Show us your teeth
SCMP December 27, 2004
Where is the ICAC? Yes, it is busy going after lawyers' bar bills at the Foreign
Correspondents' Club, errant lower rank policemen, and some of the lesser lights
from the world of financial scams. But do not count on the anti-corruption
body to keep the higher echelons of society feeling threatened by its existence.
Reporting directly to the chief executive, it should feel entirely
independent of the rest of the bureaucracy and ought to fearlessly
advise Tung Chee-hwa
on how the rest of his administration, including the bureaus of Chief Secretary
Donald Tsang Yam-kuen and housing chief Michael Suen Ming-yeung, organise
major projects and contracts.
Mr Tsang says that the tendering process for the West Kowloon "cultural" project
is being watched over by the Independent Commission Against Corruption.
Then how come it failed to raise objections to the woolly parameters
in the bid invitations, let alone to the single-winner concept?
Worst of all, how come the ICAC failed to blow the whistle on Mr Tsang
for allowing three bids to proceed when they all proposed plot ratios
grossly in excess of the guidelines? If guidelines are to be so imprecise,
the scope for arbitrary decision-making and, hence, corruption is massive.
Add in the secrecy surrounding the commercial aspects of the bids,
and you have a system closely resembling mainland "privatisation" processes,
with easy opportunities to create instant wealth for well-placed officials.
But do not expect too much from an ICAC run by Raymond Wong Hong-chiu,
a lifetime bureaucrat still far from the end of his career, who may
be understandably reluctant to become too unpopular with his civil
service peers, or with the ministerial system which put him there.
The position of ICAC commissioner has been gradually diminished since
its first incumbent and a take-no-prisoners operations director were
tough enough to confront the whole police force.
The government's determination to bypass the Legislative Council by
giving away land rather than going through the correct budgetary process
only adds to the problem by attempting to remove billion-dollar decisions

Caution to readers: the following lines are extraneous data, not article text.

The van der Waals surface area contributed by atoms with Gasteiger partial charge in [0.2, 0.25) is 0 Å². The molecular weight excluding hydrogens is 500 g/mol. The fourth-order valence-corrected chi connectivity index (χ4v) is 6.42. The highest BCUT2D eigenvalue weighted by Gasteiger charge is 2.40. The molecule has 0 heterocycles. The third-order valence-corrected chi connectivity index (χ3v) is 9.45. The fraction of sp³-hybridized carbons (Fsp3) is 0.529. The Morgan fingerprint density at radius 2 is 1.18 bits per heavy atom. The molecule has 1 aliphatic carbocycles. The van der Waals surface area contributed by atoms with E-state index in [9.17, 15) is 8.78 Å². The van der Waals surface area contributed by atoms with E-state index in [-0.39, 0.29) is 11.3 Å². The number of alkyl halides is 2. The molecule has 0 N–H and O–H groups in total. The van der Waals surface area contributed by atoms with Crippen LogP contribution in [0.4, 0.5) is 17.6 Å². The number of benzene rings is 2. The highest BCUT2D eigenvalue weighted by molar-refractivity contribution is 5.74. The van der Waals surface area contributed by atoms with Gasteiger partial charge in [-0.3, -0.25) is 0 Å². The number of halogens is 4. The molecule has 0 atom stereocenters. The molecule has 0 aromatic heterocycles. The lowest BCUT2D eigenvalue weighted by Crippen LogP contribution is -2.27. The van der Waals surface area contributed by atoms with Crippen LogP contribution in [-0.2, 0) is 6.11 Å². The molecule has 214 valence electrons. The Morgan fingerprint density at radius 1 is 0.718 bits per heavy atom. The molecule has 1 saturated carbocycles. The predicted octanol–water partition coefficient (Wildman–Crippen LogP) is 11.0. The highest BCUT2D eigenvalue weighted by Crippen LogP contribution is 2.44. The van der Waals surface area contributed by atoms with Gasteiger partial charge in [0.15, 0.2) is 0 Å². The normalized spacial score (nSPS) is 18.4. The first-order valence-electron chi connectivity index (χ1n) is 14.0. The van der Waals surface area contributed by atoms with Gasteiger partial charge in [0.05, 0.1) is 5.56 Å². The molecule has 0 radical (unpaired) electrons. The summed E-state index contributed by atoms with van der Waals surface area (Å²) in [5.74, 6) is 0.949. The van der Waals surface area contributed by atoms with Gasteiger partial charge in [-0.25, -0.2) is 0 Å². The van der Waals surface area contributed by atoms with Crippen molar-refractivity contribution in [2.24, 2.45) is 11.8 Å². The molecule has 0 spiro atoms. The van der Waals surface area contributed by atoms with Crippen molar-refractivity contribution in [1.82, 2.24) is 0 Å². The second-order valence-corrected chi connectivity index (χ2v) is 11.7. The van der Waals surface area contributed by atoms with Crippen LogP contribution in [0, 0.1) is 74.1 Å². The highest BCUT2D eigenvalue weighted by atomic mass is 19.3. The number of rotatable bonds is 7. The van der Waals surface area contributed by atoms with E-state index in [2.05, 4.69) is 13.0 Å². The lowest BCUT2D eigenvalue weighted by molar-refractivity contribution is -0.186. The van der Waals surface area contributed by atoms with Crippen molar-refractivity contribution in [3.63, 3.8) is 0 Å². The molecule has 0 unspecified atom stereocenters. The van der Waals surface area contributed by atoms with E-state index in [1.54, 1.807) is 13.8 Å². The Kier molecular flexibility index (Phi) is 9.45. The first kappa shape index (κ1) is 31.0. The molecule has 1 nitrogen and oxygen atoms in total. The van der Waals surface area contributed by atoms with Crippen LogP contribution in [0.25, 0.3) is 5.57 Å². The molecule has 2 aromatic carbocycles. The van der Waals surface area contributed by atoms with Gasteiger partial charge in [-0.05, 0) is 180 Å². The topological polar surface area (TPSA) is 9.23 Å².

from debate and scrutiny. Legco may at times be obstructive, but it
provides some barrier not only against arbitrary government but also
the corruption that unbridled bureaucratic power brings with it.
That is all the more the case given the ease with which senior bureaucrats,
already furnished with hefty pensions, are allowed to take jobs with
large enterprises. If these are rewards for services rendered in the
past, the ICAC should be on the case. If the ex-bureaucrats are there
to lobby their former colleagues on behalf of their new employer, their
activities should be subject to intense scrutiny. Best of all, they
should be prevented from taking jobs other than in educational or charitable
organisations for at least five years after leaving government.
Then there is the failure of the ICAC to successfully prosecute cases
involving land and development rights. Mysterious "oversights" such
as the construction of Parkview in a country park, the loss of $100-million-plus
on the land premium for what is now Fairmont House, or the height of
Coda Plaza are, however, nothing new.
Only now have we learned that for years, in the 1980s, the government
failed to require payment of land premiums for the Discovery Bay development
- and for some reason or other the government still does nothing to
demand back payment or investigate those responsible.
Of course, colonial rule was even more arbitrary than today's system,
and the Legislative Council an appointed, rubber-stamp body. But at
least the colonial bureaucrats left the territory or lived quietly,
rather than joining the likes of Jardines or Swire. Hong Kong, meanwhile,
has grown up and expects a more accountable administration. The ICAC
has a key role to play now, as when it took on syndicated corruption
in the police in 1974. Get on with it.
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